But the improvements in my life, back in the distant past, didn’t happen right away when the needle on the scale first dipped below 180. So I need to maintain, and then judge how things are in my life generally a year from now and two and three years from now. So I keep that in mind as well.

The other bit as regards motivation is spending time (now that I am much skinnier, and generally more fit) enjoying it. Dressing well, admiring myself in the mirror, jumping down the last five or six stairs and landing lightly on my feet. Running a mile on the treadmill, and reflecting on how that would have probably killed me 9 months ago. Thinking about the difference in squeezing through tight spaces or running out to my car or riding rides at the fair. The quality of all these experiences are dramatically better. Do I need to eat dessert that badly?

The answer is no.

Plus, it’s fun, at 43, to be physically fit and attractive. I get looks from, and flirted with by, women half my age. I got the flustered oh-my-gosh-this-an-attractive-man reaction from my daughter’s dance teacher last night, a reaction that I got very familiar with in college. It’s a reaction you only get from women (if you are a man) when they knew you before, and you show up suddenly transformed, for them. They’ve watched you move (abruptly, in their experience, because they have not see you for awhile) from asexual blob of generic humanity to a fit and attractive man radiating strength. It’s not flirting, but it’s an unmistakeable “Wow!” reaction. And one you never get when you’re overweight and out of shape, and not one you get when you move in the other direction. “Wow, you’ve gotten fat!” is a completely different experience.

We’re going on a cruise in November. I weigh now what I weighed when I went to London in college (best trip of my life, for many reasons). I haven’t been this skinny or fit on a nice vacation in 20 years. That’s exciting. I’m going to buy a new suit for the trip, the kind of dress suit that looks great on thin, fit people. And I’m going to look awesome in it. Would I want to spoil that with a cheeseburger (and then another, and then another) or snacks and sugared soft drinks all day long? No, no, I would not. Would it be nice to lose another 5 or 10 lbs before the trip begins? Yes, yes it would. Can I see myself running half-a-mile on a treadmill on the cruise ship each morning? Yes, yes I can. And I couldn’t do that without having done the ground work, or maintaining it. So . . . that’s what I focus on. Because that’s what’s working for me, right now.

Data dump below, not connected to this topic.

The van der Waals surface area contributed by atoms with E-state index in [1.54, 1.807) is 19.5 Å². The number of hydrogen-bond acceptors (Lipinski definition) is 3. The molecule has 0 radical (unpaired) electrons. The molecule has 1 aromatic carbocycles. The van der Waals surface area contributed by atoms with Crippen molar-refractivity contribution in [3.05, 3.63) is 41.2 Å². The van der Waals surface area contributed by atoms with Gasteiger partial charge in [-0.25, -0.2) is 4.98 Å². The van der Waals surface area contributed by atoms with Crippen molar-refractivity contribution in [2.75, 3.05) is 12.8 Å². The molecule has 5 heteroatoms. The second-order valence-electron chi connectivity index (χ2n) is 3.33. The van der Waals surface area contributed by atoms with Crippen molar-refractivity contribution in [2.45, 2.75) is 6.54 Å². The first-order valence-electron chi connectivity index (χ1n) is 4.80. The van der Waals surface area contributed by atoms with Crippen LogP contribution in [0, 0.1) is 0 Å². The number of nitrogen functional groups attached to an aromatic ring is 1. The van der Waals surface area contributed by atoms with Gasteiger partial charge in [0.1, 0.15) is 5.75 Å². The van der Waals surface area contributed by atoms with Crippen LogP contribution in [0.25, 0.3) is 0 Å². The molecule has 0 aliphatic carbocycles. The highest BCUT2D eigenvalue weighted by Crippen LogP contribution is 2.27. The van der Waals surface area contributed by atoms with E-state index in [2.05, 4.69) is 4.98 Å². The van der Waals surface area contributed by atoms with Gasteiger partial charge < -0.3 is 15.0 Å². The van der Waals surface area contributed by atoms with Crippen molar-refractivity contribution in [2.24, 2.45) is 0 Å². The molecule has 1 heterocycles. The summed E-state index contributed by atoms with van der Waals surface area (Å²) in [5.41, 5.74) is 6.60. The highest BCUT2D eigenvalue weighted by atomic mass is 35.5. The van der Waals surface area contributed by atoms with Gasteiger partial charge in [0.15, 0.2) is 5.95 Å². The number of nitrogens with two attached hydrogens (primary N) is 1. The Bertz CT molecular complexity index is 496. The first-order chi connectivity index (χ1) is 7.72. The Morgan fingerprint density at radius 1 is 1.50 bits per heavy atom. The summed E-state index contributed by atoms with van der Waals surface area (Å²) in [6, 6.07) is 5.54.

A great deal of it is where I keep my mind. Hopefully, I won’t be back here a year from now reporting I’ve gained 50 lbs! I’ve lost weight (I topped out at 300 lbs in high school, bottomed out at 150 lbs 2.5 years later). I got down to 225 before a trip to Mexico in 2008, then shot back up to 270 in 6 months. But I weighed in at 185 lbs this morning. I haven’t weighed that since early 1990.

Now, if I could only will away the perma-flab that comes from having weighed 300 lbs in high school and 270 lbs a year ago. But perma-flab was a problem even at 150 lbs in college, it’s not the kind of thing you fix without surgery. And, at 43, I think I’ll pass on cosmetic surgery. Because I still look drop-dead gorgeous in a suit. 😉

I’m not sure any of this will be beneficial to anybody else. But it’s working for me, for now. And that’s my story.

Or, my story, so far.